Updated September 13,2022.
You might be wondering “Can you create your own needlepoint canvas using textile markers?” Yes, it’s easy. By using simple outlines and templates and coloring in the canvas, you’ll be able to create stitchable canvases even if you think you have no artistic ability.
I used this process and markers to create the rabbit pictured above.
To create your design, you’ll need:
- template or outline
- needlepoint canvas in the mesh of your choice
- extra-fine permanent marker made for textiles
- textile markers in colors of your choice (I like Copic markers.)
First, we’ll talk about the materials, then we’ll cover the process.
Any simple outline without details can become the basis for needlepoint. Some details, such as eyes or wings, can be in your outline but smaller details are created in needlepoint through stitches, not through lines or colors.
There are plenty of places to look for these outlines. Consider:
- scrapbook outlines & templates
- applique quilts outlines (use assembled, not by pieces)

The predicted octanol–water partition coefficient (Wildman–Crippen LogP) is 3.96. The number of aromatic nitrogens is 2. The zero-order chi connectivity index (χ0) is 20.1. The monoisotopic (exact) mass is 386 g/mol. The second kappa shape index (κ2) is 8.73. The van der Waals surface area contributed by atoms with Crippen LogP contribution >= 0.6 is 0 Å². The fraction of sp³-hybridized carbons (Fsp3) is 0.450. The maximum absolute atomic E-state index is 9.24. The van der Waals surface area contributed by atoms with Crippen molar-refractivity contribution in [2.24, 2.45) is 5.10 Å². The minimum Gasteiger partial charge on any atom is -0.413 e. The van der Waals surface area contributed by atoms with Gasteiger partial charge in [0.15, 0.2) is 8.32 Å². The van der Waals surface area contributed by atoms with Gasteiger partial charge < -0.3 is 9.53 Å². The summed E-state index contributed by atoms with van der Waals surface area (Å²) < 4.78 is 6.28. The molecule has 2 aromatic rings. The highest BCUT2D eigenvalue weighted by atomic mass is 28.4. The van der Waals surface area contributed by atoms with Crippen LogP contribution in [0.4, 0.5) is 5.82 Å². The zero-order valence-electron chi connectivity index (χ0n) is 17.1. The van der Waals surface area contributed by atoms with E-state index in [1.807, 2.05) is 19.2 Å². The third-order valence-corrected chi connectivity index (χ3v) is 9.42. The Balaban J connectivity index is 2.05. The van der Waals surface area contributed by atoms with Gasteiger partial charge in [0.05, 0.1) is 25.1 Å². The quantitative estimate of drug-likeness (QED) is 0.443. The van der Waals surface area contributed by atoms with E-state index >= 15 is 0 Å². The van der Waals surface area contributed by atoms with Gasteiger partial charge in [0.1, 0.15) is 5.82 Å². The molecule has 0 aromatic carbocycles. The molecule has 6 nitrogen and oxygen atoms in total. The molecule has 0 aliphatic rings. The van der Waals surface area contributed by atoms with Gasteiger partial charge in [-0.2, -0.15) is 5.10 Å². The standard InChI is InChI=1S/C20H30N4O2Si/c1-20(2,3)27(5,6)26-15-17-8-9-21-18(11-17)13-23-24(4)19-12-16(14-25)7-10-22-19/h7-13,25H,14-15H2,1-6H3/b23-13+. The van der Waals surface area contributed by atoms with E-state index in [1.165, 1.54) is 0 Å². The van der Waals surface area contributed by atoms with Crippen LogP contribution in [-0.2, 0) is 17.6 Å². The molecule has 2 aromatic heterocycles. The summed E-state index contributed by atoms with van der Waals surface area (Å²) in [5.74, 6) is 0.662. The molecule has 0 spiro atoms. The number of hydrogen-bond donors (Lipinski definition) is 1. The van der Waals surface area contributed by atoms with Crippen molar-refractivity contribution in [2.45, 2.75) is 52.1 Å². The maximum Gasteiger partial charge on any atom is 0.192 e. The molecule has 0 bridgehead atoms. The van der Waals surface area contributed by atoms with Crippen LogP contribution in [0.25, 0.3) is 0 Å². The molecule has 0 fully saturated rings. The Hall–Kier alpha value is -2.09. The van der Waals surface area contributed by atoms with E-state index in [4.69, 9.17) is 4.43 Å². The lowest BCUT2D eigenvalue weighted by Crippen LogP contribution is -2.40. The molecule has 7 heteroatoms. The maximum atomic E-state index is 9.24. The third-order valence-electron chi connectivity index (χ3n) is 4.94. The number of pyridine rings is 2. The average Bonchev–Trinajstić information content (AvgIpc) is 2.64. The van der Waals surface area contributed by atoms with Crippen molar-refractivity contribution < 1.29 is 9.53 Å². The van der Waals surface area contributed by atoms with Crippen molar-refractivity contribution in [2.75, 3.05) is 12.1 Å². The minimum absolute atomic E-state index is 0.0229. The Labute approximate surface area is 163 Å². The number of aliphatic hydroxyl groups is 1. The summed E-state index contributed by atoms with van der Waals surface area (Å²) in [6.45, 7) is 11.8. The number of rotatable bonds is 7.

- vintage embroidery patterns
- cookie cutters
In addition, members of my site, Colorful Needlepoint, have access to a large collection of simple shapes and other outlines suitable for needlepoint.
You can do this without fear if you are making the design for your own use and not to sell. If you want to sell your canvas or finished project, the outline must be available for commercial use. Please check the rights on images before using them.
Professional needlepoint designers use extra-fine markers to trace the outline of their design. They also use them to divide the design. These markers are great because they make it easy to see where to color but they are also easy to cover.
While there are many kinds of permanent markers, there are only two brands I recommend (I’ve tested and used both)
SCA-UF from Pilot: These are very sturdy markers that come in four colors: red, black, blue, and green. They are not easy to find but you can buy them singly in some non-chain office supply stores or in boxes of a dozen from Amazon.